NIAP process helps agencies, but still falls short

Independent testing and validation of commercial off-the-shelf IT security products by laboratories accredited by the National Information Assurance Partnership is helping agencies make their purchase decisions, but there are hiccups in the process that limit the use of the process by vendors and agencies, according to the Government Accountability Office.

In its new report, titled 'NIAP Benefits and Challenges,' GAO described the benefits of the evaluation process as conditional. For instance, 'independent testing and evaluation ' can increase agencies' confidence that products will perform as claimed,' or 'improvements to vendor development processes ... can result in quality improvements to current and future products.'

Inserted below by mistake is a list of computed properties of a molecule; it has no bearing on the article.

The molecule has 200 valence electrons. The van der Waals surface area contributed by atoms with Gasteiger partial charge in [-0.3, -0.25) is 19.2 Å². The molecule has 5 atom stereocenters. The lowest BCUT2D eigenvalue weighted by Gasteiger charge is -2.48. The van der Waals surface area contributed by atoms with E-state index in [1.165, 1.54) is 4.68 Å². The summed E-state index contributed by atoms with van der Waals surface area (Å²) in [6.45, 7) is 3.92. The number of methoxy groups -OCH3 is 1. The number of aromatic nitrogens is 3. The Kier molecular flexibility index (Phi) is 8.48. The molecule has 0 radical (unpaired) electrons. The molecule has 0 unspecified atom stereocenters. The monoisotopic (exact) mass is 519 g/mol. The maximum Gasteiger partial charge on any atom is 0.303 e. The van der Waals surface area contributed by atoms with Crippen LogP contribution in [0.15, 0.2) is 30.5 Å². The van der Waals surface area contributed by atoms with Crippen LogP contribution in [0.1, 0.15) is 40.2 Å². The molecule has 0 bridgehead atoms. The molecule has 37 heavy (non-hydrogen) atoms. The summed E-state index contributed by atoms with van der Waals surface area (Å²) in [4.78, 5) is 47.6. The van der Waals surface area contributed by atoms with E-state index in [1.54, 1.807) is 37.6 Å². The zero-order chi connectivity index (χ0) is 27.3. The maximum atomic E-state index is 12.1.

But the weaknesses of the process affect its usefulness, GAO found. For instance, NIAP has no metrics for measuring the effectiveness of the evaluation program. Just as important, there are difficulties matching agencies' needs with the availability of NIAP-evaluated products, and the number of qualified validators to evaluate products is declining just as the number of products waiting to be evaluated is growing.

NIAP 'intends to pursue legislation allowing it to recoup the costs of validations and hire additional staff' to address that shortcoming, GAO reported.


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